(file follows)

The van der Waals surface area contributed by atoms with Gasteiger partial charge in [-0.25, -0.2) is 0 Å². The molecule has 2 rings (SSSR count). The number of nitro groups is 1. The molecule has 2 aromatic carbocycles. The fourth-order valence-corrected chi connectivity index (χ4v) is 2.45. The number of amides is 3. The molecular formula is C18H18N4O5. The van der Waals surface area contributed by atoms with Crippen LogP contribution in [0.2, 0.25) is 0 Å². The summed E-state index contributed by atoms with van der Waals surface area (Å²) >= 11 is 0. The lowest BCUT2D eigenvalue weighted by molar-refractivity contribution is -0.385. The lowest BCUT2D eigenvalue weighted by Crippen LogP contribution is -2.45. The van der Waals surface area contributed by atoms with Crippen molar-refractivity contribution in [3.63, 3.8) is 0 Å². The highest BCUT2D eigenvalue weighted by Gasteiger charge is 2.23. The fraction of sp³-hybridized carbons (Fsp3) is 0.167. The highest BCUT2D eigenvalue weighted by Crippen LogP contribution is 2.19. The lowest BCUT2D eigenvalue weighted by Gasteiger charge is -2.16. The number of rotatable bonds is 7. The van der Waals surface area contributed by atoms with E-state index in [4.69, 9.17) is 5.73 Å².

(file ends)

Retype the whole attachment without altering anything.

The van der Waals surface area contributed by atoms with Gasteiger partial charge in [-0.25, -0.2) is 0 Å². The molecule has 2 rings (SSSR count). The number of nitro groups is 1. The molecule has 2 aromatic carbocycles. The fourth-order valence-corrected chi connectivity index (χ4v) is 2.45. The number of amides is 3. The molecular formula is C18H18N4O5. The van der Waals surface area contributed by atoms with Crippen LogP contribution in [0.2, 0.25) is 0 Å². The summed E-state index contributed by atoms with van der Waals surface area (Å²) >= 11 is 0. The lowest BCUT2D eigenvalue weighted by molar-refractivity contribution is -0.385. The lowest BCUT2D eigenvalue weighted by Crippen LogP contribution is -2.45. The van der Waals surface area contributed by atoms with Crippen molar-refractivity contribution in [3.63, 3.8) is 0 Å². The highest BCUT2D eigenvalue weighted by Gasteiger charge is 2.23. The fraction of sp³-hybridized carbons (Fsp3) is 0.167. The highest BCUT2D eigenvalue weighted by Crippen LogP contribution is 2.19. The lowest BCUT2D eigenvalue weighted by Gasteiger charge is -2.16. The number of rotatable bonds is 7. The van der Waals surface area contributed by atoms with E-state index in [4.69, 9.17) is 5.73 Å².